Vikings believed that warriors and chieftains were to be buried with their ships, as it was the highest honour amongst them. They were decked up and buried with their possessions, much like the ancient Egyptians. There have been several excavations that have revealed chieftains buried in their ships. This tradition has been in practice amongst Nordic tribes since 400 BC.
Design and Types of Viking Ships
Viking ships served multiple purposes for the various communities within their culture. Traders and sellers preferred crafts that were sturdy and had ample storage space.
For them, speed was given lesser importance over these 2 characteristics.
On the other hand, warships were required to be fast and sturdy. They had to carry several warriors at one go and had to withstand the impacts of naval combat.
The Faering was a small boat that was manually powered by a dual pair of oars. Akin to the modern rowboat, it was also a clinker type vessel ad has been in use since the 8th century. Faering was Norse for four-oared and was mainly restricted to coastal sailing. Used for trading, fishing, and personal crafts, it was adopted by other cultures as well.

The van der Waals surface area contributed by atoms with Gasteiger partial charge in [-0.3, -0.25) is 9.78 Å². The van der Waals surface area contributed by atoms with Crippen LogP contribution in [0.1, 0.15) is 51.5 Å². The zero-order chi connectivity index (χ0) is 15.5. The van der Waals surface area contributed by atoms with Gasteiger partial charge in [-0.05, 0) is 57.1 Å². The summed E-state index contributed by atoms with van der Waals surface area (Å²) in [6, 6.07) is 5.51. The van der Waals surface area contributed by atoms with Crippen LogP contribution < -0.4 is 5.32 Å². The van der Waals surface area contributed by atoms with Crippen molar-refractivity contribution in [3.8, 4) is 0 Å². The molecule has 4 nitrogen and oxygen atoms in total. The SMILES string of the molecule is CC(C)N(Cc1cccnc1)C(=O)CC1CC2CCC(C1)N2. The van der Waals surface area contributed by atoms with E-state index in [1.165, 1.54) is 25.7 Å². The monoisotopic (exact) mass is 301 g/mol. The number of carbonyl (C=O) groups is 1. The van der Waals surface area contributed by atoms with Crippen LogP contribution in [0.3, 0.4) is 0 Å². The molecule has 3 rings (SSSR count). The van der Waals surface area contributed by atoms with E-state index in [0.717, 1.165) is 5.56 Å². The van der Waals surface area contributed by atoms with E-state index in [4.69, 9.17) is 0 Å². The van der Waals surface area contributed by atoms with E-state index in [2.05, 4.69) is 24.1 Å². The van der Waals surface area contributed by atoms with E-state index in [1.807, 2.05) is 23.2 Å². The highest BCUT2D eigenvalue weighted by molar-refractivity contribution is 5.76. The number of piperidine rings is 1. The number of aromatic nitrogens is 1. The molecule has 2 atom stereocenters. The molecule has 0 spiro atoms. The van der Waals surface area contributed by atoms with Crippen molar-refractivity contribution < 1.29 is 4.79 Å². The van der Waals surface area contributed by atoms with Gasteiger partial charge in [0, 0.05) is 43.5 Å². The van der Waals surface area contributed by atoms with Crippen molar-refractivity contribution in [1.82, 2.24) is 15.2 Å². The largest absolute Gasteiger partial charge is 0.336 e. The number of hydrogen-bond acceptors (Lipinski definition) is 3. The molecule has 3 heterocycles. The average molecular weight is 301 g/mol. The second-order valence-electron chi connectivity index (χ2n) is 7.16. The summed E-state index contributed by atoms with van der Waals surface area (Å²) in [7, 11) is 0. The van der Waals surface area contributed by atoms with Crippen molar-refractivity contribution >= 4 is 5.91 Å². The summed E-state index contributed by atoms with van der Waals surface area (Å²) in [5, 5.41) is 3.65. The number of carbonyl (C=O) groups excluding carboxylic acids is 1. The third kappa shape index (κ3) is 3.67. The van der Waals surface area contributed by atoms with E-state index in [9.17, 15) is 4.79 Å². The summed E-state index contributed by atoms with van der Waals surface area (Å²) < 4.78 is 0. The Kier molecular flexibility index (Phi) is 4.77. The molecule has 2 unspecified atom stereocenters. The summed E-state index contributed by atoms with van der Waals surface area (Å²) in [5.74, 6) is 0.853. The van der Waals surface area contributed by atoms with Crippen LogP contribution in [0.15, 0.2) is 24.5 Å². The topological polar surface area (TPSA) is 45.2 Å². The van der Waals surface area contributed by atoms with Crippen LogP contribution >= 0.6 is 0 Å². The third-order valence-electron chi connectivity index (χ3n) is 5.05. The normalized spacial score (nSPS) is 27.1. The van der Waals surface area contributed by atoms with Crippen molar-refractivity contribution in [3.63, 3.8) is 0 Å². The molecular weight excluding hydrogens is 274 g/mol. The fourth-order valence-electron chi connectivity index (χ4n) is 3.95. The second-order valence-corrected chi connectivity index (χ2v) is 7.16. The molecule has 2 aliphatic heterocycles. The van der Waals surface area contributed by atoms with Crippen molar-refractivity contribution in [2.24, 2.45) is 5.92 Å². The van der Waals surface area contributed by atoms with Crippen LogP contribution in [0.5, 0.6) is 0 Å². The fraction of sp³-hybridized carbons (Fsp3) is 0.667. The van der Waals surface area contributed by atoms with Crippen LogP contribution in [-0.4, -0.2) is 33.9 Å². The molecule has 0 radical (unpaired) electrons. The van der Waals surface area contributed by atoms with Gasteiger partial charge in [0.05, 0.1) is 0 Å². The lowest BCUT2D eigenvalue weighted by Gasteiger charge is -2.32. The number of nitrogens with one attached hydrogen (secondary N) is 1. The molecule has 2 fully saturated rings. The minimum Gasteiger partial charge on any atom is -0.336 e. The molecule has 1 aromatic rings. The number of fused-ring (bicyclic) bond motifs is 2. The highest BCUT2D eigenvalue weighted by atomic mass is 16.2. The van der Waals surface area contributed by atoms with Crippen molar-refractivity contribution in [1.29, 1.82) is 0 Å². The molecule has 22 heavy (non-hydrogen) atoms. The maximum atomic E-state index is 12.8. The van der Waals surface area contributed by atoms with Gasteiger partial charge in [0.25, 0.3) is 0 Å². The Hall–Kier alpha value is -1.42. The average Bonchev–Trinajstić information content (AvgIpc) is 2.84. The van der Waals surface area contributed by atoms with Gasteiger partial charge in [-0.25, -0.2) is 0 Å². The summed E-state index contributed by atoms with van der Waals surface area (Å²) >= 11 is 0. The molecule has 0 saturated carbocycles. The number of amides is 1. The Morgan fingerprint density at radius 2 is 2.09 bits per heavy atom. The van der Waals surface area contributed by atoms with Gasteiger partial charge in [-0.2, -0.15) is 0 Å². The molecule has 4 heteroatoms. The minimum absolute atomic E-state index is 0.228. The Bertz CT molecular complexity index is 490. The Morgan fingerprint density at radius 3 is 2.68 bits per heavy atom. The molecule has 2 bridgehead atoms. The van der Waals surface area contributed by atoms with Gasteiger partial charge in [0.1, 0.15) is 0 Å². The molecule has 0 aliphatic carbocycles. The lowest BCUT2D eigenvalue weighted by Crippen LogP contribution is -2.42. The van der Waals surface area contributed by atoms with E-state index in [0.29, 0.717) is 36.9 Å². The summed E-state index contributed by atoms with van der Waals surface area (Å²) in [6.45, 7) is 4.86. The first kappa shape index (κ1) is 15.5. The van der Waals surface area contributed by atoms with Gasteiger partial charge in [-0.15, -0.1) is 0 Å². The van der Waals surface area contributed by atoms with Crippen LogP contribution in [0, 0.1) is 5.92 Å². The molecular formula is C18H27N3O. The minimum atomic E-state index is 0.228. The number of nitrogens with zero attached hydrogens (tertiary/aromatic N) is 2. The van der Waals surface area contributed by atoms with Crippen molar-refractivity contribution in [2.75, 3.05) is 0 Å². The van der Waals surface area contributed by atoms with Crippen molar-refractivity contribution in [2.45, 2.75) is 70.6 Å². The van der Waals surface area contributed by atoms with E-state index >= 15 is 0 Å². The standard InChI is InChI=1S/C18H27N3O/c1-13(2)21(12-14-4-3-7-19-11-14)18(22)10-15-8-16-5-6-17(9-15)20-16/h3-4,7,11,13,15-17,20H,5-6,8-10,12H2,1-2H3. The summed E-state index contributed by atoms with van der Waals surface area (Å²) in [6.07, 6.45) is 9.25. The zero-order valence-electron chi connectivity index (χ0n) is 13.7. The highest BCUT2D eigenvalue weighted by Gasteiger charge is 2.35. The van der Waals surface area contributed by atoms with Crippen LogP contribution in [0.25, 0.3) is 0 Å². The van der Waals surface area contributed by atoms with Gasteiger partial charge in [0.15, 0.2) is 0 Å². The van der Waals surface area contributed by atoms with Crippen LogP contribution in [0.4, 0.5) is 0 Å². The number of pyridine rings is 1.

While the initial models were solely propelled by oars, later versions included a sail that could be attached if required. The main difference in the vessel between these 2 configurations was the position of the rudder.
While oars act as rudders to the side of the vessel, the stern required a stern-mounted rudder that could direct the vessel. There are a few intact Faerings that can be viewed at naval museums in Europe. It had sub-classes such as the Sunnmørsfaering and the Fembøring.
The Knarr was known for its manoeuvrability along with their loading capacity. Larger capacity cargo ships which routinely transported heavy loads were called the Busse and some others in the same category have been mentioned as Sud, Snekke, Skeide and Drakkar, all of which were large in size.
Out of these, the Drakkar were the ones which were owned by the superior ranked officials and warriors and therefore had the customary dragon designed head. Some other models of the medieval Viking ships that were a little smaller in size and used for other purposes were Skute, Byrdling and Ferje.
The Knarr was predominantly a cargo transport vessel. It was characterized by a wide and deep hull that required lesser manpower to propel. The medium-sized vessels could carry up to 25 tons and spanned over 16 meters.